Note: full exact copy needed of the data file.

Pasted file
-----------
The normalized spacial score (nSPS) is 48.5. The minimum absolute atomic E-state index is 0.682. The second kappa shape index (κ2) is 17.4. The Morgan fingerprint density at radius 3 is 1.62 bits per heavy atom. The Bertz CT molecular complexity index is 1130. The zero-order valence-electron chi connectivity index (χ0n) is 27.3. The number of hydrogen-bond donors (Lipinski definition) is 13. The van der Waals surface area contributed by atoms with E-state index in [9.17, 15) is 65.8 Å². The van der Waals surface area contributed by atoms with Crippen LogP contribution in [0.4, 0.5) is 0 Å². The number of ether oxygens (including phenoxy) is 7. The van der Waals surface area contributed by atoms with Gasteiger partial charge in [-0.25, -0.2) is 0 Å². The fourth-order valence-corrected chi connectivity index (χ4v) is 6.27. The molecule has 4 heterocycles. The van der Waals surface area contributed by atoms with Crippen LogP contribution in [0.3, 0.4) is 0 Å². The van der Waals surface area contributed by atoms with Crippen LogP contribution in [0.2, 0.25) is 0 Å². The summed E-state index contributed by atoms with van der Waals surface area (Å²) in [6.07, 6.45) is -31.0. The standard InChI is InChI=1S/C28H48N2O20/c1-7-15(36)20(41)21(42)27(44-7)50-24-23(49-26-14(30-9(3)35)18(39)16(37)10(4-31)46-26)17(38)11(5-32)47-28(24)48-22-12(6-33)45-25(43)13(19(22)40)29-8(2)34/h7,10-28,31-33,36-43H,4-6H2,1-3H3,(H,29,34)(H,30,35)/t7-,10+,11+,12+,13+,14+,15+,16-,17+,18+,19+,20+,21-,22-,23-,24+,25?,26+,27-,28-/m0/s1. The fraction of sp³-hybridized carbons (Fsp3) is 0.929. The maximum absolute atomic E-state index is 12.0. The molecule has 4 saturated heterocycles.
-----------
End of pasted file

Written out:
The normalized spacial score (nSPS) is 48.5. The minimum absolute atomic E-state index is 0.682. The second kappa shape index (κ2) is 17.4. The Morgan fingerprint density at radius 3 is 1.62 bits per heavy atom. The Bertz CT molecular complexity index is 1130. The zero-order valence-electron chi connectivity index (χ0n) is 27.3. The number of hydrogen-bond donors (Lipinski definition) is 13. The van der Waals surface area contributed by atoms with E-state index in [9.17, 15) is 65.8 Å². The van der Waals surface area contributed by atoms with Crippen LogP contribution in [0.4, 0.5) is 0 Å². The number of ether oxygens (including phenoxy) is 7. The van der Waals surface area contributed by atoms with Gasteiger partial charge in [-0.25, -0.2) is 0 Å². The fourth-order valence-corrected chi connectivity index (χ4v) is 6.27. The molecule has 4 heterocycles. The van der Waals surface area contributed by atoms with Crippen LogP contribution in [0.3, 0.4) is 0 Å². The van der Waals surface area contributed by atoms with Crippen LogP contribution in [0.2, 0.25) is 0 Å². The summed E-state index contributed by atoms with van der Waals surface area (Å²) in [6.07, 6.45) is -31.0. The standard InChI is InChI=1S/C28H48N2O20/c1-7-15(36)20(41)21(42)27(44-7)50-24-23(49-26-14(30-9(3)35)18(39)16(37)10(4-31)46-26)17(38)11(5-32)47-28(24)48-22-12(6-33)45-25(43)13(19(22)40)29-8(2)34/h7,10-28,31-33,36-43H,4-6H2,1-3H3,(H,29,34)(H,30,35)/t7-,10+,11+,12+,13+,14+,15+,16-,17+,18+,19+,20+,21-,22-,23-,24+,25?,26+,27-,28-/m0/s1. The fraction of sp³-hybridized carbons (Fsp3) is 0.929. The maximum absolute atomic E-state index is 12.0. The molecule has 4 saturated heterocycles.